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Virginia Woolf's Narrative Technique In A Room Of One's Own

3382 words - 14 pages

 
"Like most uneducated Englishwomen, I like reading." Can these words really belong to Virginia Woolf, an "uneducated Englishwoman" who knew half a dozen languages, who authored a shelf's length of novels and essays, who possessed one of the most rarified literary minds of the twentieth century? Tucked into the back pages of A Room of One's Own, this comment shimmers with Woolf's typically wry and understated sense of humor. She jests, but she means something very serious at the same time: as a reader, she worries about the state of the writer, and particularly the state of the female writer. She worries so much, in fact, that she fills a hundred some pages musing about how her appetite for "books in the bulk" might be satiated in the future by women writers. Her concerns may be those of a reader, but the solution she proffers comes straight from the ethos of an experienced writer. "A woman must have money and a room of her own if she is to write fiction," Woolf asserts early in her essay. This "one minor point," as she calls it, could have major repercussions for the future of literature. It would certainly, in the least, enrich the life of Virginia Woolf the reader. But before this can happen, Virginia Woolf the writer must demonstrate how a few hundred pounds and some privacy translate into a wealth of new books by women. To do this, she uses a most natural example: A Room of One's Own itself. Before it became a seminal feminist text or the source of countless cultural clichés, this essay was first a piece of writing by a woman of some means and leisure. It is both the result and the purveyor of a set of ideal creative conditions for the female author. Employing an innovative narrative technique, Woolf manifests how these external conditions come to bear on women's prose style.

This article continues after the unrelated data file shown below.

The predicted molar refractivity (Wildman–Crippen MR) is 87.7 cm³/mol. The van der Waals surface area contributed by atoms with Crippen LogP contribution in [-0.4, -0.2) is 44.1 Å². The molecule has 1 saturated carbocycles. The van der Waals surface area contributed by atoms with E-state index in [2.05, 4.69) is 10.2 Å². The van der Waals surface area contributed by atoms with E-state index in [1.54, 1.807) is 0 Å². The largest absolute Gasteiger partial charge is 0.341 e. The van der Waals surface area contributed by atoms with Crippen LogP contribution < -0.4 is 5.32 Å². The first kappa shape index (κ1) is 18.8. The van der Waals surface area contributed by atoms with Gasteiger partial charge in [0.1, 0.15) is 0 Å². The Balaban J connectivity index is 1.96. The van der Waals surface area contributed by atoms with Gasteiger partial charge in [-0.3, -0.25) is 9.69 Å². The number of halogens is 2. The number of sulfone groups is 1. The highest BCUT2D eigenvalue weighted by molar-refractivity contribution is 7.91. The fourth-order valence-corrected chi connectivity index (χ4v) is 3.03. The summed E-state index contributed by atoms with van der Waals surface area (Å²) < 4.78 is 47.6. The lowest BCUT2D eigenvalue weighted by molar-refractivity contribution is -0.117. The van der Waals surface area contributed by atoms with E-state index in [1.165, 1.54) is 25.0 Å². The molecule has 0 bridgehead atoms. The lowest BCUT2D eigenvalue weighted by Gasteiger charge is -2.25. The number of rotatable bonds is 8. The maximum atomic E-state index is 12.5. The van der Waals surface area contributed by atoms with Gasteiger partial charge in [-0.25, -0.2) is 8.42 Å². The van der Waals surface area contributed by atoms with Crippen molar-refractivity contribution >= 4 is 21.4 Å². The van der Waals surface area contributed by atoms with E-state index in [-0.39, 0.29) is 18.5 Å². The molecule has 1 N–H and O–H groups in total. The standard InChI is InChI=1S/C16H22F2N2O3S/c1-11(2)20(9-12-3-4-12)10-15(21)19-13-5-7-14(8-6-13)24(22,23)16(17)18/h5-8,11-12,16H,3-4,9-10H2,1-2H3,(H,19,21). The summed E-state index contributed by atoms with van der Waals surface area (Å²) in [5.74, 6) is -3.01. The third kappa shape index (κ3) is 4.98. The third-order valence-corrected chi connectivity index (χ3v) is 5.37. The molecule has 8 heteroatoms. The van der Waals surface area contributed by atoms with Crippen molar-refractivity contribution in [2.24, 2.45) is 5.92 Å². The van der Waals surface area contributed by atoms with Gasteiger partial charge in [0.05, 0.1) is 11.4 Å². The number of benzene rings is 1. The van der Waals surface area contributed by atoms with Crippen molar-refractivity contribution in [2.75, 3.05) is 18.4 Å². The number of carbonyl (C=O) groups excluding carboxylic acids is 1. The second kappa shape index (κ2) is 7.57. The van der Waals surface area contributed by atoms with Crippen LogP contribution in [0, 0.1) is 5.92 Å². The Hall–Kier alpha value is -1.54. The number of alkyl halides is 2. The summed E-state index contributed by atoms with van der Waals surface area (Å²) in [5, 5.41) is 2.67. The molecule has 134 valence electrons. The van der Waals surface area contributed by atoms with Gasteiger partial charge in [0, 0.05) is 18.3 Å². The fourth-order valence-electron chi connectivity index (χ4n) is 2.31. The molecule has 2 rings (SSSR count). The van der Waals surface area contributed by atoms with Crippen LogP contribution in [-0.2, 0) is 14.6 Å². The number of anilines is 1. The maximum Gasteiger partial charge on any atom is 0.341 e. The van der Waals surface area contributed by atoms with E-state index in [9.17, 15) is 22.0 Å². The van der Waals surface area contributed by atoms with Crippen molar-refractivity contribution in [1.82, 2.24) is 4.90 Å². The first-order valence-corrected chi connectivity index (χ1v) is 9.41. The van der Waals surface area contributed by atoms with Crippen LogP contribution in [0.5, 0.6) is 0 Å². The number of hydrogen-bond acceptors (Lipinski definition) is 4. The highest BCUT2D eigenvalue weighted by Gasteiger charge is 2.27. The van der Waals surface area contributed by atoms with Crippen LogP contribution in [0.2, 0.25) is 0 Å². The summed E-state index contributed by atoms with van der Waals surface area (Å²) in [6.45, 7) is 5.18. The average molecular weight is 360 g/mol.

A Room of One's Own is Virginia Woolf's fictionalized response to a very factual request. "We asked you to speak about women and fiction - what has that got to do with a room of one's own?" Woolf asks, anticipating her audience's bewilderment at the title of her work. It has to do, she explains, with women writers' need for money and personal space. But it can only be properly explained through fiction. "I am going to develop in your presence as fully and freely as I can [my] train of thought...making use of all the liberties and licenses of a novelist," she explains. One can imagine that this statement only further perplexed Woolf's original audience of female undergraduates in 1928. But Woolf is adamant here. She has no desire to rehash remarks about the usual suspects of women's literature. Jane Austen, George Eliot, the Bronte sisters - these women will eventually be mentioned, but Woolf is no historical surveyor. She writes modernist novels; naturally, she will write about women and fiction in that same modernist, novelistic mode. But the fictional form of A Room of One's Own indicates more than Woolf's predilection for...

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